I never figured a dress-up story session for children could draw so much ire, but certain people, mostly trolls and bots, always end up badly misconstruing Drag Queen Story Time, a kaleidoscopic afternoon of charismatic drag performers reading stories about acceptance, diversity and inclusivity to kids.
In 2018, the Worcester Public Library found itself besieged by waves of hate-spewing Facebook commenters reacting to the library hosting the event, created by the local campaign Love Your Labels.
“Worcester wasn’t going to stand by and watch the library get mobbed,” former Worcesteria columnist Bill Shaner wrote after the attack. Several hundred residents jumped to defend the library, soon drowning out the vitriol with messages of support and empowerment.
For the last four years, Redemption Rock Brewing Co. has happily hosted Drag Queen Story Time. Dozens of families flock to the popular Sunday event, which feels right at home at the colorful brewery. Just like the themes in the children’s books read by the drag performers, Drag Story Time largely inspires bursts of love and acceptance, and not only within the LGBTQ community. Redemption Rock has not experienced anything like what the library dealt with. But in these polarized times, you can just about set your clock to the next hateful outburst on social media.
On July 17, U.S. Rep. Jim McGovern attended the most recent Drag Queen Story Time at Redemption Rock, later posting scenes from the reading — him sitting next to the day’s reader, Robyn Millyonz, and several of the books, with titles like “Love Makes a Family” and “The Boy with Flowers in His Hair” — on his Facebook and Twitter accounts. Comments criticizing McGovern oozed in; as with the library, they were based on the fallacy that the event sexualizes and indoctrinates children. Even McGovern’s opponent, Jeffrey Sossa-Paquette, tried to amplify the hate on his Twitter account, hoping to use it as a political weapon.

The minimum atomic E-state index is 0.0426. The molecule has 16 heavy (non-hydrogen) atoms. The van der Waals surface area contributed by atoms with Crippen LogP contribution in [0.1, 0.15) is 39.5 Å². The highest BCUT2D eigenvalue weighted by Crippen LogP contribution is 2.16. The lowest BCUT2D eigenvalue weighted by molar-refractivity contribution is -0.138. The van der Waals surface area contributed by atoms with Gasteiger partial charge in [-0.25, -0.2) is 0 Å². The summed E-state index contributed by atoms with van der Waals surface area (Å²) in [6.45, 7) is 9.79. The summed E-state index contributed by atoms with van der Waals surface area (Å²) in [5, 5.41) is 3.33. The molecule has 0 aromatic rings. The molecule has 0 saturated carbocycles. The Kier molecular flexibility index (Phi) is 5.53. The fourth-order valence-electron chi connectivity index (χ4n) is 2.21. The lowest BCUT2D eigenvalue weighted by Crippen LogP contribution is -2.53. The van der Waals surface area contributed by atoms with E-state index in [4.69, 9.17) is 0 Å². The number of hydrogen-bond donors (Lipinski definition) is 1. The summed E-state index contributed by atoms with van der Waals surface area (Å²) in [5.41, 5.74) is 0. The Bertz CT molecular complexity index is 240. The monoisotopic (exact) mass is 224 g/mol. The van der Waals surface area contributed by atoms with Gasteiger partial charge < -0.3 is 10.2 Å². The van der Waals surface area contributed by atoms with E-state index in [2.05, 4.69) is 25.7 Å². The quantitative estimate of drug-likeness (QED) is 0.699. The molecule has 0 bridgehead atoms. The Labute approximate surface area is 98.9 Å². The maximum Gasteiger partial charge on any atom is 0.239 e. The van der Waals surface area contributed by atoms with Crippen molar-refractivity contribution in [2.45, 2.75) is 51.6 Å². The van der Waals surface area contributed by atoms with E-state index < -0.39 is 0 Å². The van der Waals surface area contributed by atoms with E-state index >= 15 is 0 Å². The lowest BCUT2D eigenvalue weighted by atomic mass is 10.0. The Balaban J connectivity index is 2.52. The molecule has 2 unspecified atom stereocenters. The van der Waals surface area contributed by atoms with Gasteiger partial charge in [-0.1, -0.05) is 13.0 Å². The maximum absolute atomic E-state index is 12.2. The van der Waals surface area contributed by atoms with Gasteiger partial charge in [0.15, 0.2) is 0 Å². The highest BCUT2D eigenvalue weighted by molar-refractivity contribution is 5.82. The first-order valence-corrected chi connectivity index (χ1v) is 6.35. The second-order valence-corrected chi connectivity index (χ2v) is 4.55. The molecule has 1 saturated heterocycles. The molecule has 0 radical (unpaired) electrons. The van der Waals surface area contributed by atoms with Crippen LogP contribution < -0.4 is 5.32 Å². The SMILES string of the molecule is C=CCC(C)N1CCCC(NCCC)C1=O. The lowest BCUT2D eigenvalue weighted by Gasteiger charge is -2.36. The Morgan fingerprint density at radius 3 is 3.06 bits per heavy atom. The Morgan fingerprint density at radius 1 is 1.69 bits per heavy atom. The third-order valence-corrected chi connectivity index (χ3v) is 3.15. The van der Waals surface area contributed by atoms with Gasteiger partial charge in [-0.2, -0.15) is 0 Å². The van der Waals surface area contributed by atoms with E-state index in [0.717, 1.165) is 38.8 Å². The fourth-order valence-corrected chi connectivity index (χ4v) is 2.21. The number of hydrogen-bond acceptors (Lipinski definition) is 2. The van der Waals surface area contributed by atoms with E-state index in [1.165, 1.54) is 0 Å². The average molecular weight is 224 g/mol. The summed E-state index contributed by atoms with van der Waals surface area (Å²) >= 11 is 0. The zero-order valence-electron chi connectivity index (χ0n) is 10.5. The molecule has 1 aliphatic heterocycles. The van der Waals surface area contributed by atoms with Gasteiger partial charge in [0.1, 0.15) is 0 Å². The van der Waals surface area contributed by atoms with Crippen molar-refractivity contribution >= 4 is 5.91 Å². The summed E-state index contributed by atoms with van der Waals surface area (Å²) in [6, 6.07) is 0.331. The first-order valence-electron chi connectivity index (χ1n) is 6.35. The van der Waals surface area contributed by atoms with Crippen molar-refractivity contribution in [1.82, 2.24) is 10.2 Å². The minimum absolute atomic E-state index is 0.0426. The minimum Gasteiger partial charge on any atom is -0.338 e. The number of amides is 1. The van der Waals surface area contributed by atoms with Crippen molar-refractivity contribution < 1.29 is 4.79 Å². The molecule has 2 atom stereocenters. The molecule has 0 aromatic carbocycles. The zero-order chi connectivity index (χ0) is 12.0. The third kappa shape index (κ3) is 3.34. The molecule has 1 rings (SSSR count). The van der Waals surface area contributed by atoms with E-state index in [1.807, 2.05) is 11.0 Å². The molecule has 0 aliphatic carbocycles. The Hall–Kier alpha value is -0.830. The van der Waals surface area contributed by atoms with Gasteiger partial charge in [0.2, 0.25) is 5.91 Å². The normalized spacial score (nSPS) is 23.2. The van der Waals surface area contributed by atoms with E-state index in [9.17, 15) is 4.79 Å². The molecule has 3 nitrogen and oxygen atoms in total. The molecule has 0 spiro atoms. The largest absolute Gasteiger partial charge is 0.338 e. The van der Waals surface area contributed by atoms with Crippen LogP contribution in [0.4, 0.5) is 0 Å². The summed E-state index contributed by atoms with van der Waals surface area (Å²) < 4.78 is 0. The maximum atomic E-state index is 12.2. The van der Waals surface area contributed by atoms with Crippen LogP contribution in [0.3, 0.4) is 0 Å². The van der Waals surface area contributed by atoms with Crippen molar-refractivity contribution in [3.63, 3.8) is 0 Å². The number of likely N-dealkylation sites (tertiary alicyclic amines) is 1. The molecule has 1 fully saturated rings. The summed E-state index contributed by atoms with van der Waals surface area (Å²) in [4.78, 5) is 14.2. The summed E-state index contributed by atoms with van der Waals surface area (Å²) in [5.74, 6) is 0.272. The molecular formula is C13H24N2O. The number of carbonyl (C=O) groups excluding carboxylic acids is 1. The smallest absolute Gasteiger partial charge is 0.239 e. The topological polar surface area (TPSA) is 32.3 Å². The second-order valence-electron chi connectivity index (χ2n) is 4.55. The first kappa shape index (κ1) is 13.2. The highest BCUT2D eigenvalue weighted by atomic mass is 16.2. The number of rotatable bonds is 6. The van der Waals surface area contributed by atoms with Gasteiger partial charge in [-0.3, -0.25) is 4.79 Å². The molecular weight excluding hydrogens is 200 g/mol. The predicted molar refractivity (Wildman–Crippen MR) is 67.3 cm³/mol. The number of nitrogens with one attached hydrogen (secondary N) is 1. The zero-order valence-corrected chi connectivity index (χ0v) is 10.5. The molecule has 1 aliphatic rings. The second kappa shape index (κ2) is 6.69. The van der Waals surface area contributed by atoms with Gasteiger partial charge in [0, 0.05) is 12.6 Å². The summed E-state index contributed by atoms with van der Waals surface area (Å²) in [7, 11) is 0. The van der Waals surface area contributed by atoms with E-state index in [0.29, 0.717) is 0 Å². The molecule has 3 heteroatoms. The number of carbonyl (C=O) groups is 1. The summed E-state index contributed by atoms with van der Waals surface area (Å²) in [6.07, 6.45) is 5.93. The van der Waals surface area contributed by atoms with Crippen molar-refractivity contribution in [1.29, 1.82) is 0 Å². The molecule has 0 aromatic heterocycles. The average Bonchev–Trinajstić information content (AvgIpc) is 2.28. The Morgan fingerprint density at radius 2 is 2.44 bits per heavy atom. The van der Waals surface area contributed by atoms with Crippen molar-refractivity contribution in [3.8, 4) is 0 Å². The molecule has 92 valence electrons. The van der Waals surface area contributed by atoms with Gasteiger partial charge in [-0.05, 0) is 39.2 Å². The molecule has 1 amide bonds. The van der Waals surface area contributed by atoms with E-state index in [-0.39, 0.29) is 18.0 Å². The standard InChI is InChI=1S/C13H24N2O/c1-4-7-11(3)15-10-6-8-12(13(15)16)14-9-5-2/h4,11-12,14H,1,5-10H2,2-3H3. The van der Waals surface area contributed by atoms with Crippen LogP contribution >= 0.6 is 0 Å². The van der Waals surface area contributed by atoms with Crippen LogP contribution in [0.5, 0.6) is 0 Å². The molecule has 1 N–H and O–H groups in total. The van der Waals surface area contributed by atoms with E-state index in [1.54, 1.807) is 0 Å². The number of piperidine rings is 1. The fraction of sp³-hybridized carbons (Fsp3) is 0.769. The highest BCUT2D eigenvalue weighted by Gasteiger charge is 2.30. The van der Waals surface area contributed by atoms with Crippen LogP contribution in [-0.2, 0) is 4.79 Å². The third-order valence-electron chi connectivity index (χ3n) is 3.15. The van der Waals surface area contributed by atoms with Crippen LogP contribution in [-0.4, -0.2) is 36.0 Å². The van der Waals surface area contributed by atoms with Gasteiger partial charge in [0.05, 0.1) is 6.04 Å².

Thankfully again, as with the library, nearly as many people came to McGovern’s defense. Redemption Rock co-founders Dani Babineau, Dan Carlson and Greg Carlson watched the reactions in real time, first disgusted and scratching their heads over the hatred, then overjoyed by the positivity. I met with them at the brewery one evening last week to talk about what Drag Queen Story Time is and is not. The hour boils down to dress up, crafts and books for the kids — sometimes over 50 attend — and beer and coffee for the adults.
“We have some kids who show up to every single one and whose parents have been in tears about how much it means to their family for a kid who isn’t necessarily gender conforming or a little boy who likes to wear dresses or doesn’t feel like they can be their full self in school or any environment they’re in,” Babineau said. “They come here and see another little boy wearing a dress. They’re able to experiment with their identity, play around and just be free in an area where people are going to be accepting.”
The drag performers truly embrace the spirit of story time, too, reading each book with flair. “Drag as a performance art is about being outlandish, bright and colorful. Kids love that kind of stuff,” she said.
After McGovern’s posts, the trolls descended to criticize the event based on the same tired, false narrative.
“It’s a little embarrassing to have to say this, but there are some people who choose to believe that this is an adult-style drag show, and it feels weird that we have to say it’s not,” Dan Carlson said. Equally embarrassing is having to explain that Drag Queen Story Time never seeks to indoctrinate children or push any kind of lifestyle or values on them. And the notion that this event has anything to do with sex is simply nonsensical.
“People are making these connections because of what they’ve been told by nefarious influences or based on whatever agenda they follow. And instead of looking into it themselves, they’re just reacting and moving on with their lives,” Babineau said.
The reality is Drag Queen Story Time sets up a space of support and love and inclusion and community. The books read during the hour hold messages and lessons like embracing and overcoming fears or welcoming everyone to schools.
“The messages in the books are universal,” Carlson said. “Love is love, express yourself how you want, be a good friend. If there’s a lesson being taught, it’s that you should have confidence in yourself and empathy for others.”
And anyone who spends a second to look at photos from the event would understand that nothing corrupting has taken place. “It blows my mind when people call this a sexually-charged event, when I’m looking at a picture of kids doing crafts or someone in a dress and wig holding up a children’s book,” Greg Carlson said. “Get a grip.”
The next Drag Queen Story Time at Redemption Rock is on Sunday, Sept. 18.